Kabarole, Uganda | THE INDEPENDENT | Tooro kingdom cabinet has called for a dialogue with Kabarole district leadership over a land dispute.
When Fort Portal municipality was elevated to a tourism city status in July last year, it became autonomous and was no longer under Kabarole district. This also meant that Kabarole had to shift the district headquarters that are now in Kitumba ward, Central Division in Fort Portal to another place outside the city.
The district leaders chose Busoro Sub County as the location of the new district headquarters. However, this decision has since sparked a dispute. Tooro kingdom lands minister, Polly Kateeba, says the land belongs to the kingdom and the district should first sign a Memorandum of Understanding – MOU with them before constructing the headquarters.
On the other hand, the Kabarole district leaders led by the District LC V Chairperson, Richard Rwabuhinga, insist that the land belongs to the Kabarole district and not the kingdom. According to Rwabuhinga, the district owns 12 acres of land including the one where the Busoro Sub County headquarters are located. But Kateeba has maintained that the kingdom owns over 49 acres of land in Busoro including the one being claimed by the district.
Kateeba insists that even though they don’t have a tittle, the land has eucalyptus trees and buildings that are being used by the Busoro Sub County headquarters, which are known to be properties of the kingdom. He explains that in 1966 when they were in the process of getting a title for the land in question and for other pieces of land that are untitled, kingdoms were abolished and they had never restarted the process.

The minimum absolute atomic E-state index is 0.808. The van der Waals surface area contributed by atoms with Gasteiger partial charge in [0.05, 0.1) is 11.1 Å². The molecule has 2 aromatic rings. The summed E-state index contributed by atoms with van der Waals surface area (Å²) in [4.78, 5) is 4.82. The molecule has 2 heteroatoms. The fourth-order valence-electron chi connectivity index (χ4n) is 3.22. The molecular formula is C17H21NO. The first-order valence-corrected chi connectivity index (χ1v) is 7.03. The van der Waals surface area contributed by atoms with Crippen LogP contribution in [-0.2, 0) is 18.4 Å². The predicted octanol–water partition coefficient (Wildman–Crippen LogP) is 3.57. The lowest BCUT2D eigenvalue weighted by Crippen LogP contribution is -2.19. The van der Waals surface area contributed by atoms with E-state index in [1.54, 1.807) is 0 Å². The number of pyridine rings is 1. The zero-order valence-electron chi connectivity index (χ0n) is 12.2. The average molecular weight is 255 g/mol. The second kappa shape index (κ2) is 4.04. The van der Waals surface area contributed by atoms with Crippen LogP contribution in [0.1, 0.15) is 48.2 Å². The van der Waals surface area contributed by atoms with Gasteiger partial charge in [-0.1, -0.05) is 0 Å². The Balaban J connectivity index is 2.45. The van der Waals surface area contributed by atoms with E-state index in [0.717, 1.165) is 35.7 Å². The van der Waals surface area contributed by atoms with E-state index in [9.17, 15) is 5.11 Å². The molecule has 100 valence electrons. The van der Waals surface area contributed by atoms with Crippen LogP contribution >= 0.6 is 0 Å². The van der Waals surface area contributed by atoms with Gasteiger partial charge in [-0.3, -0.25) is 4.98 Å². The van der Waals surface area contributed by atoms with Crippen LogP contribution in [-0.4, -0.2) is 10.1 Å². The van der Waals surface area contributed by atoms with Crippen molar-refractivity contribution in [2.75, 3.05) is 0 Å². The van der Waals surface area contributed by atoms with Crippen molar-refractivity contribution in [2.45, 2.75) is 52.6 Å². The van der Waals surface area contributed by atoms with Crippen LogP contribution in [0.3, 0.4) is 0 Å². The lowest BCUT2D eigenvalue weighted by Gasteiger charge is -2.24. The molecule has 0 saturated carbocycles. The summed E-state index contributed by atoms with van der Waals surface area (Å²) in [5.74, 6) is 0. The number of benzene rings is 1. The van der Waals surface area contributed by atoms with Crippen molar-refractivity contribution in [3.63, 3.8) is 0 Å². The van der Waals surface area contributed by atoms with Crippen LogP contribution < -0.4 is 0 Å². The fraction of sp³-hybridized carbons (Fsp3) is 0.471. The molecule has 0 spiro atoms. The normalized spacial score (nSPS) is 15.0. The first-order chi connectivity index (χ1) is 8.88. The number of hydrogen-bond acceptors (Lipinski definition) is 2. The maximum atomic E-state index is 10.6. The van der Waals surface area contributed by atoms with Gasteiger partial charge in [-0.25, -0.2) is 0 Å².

On Friday, the Kabarole District council passed a resolution stopping the singing of the Tooro Kingdom anthem in council, at events organized in partnership with the district and all schools in the district.
The councillors argued that they were not seeing the relevance of singing the anthem of a kingdom that is failing the construction of the district headquarters and the developments that would follow.
On Tuesday, the Tooro Kingdom cabinet held an extraordinary meeting that was chaired by Harriet Nyakake, the First Deputy Prime Minister, condemned the council resolution. The cabinet maintained that Kabarole district leadership will not be allowed to use the land without their permission.
Benjamin Kennedy Gusaliire the cabinet secretary noted that banning the singing of the kingdom anthem was equivalent to overthrowing the king.
The cabinet asked the district leaders to consider resolving the matter amicably by having a dialogue with the kingdom before embarking on any project on the land.
However, Rwabuhinga has maintained that the district owns the land where they intend to construct the headquarters and he is ready for dialogue only if the kingdom officials are ready to admit this. He says they received the same land from the central government many years ago and they cannot seek permission to use it.
Land disputes between the Tooro Kingdom and local governments are not new. In 2018, the Kingdom reclaimed ownership of land in Nyancwamba Sub County in Kamwenge district and forced the relocation of the Sub County headquarters. The land was measuring 175 acres.
Currently, the government is in the final stages of returning the Tooro kingdom assets after protracted negotiations between the two parties. The assets include land, county and sub-county headquarters that were forcefully taken over by the central government when then-President Milton Obote abolished traditional institutions and made Uganda a republic.
The assets are found in Kabarole, Kamwenge, Kyenjojo and Kyegegwa districts. The Tooro Kingdom also has assets in Kasese and Bundibugyo districts, which were formerly under its jurisdiction.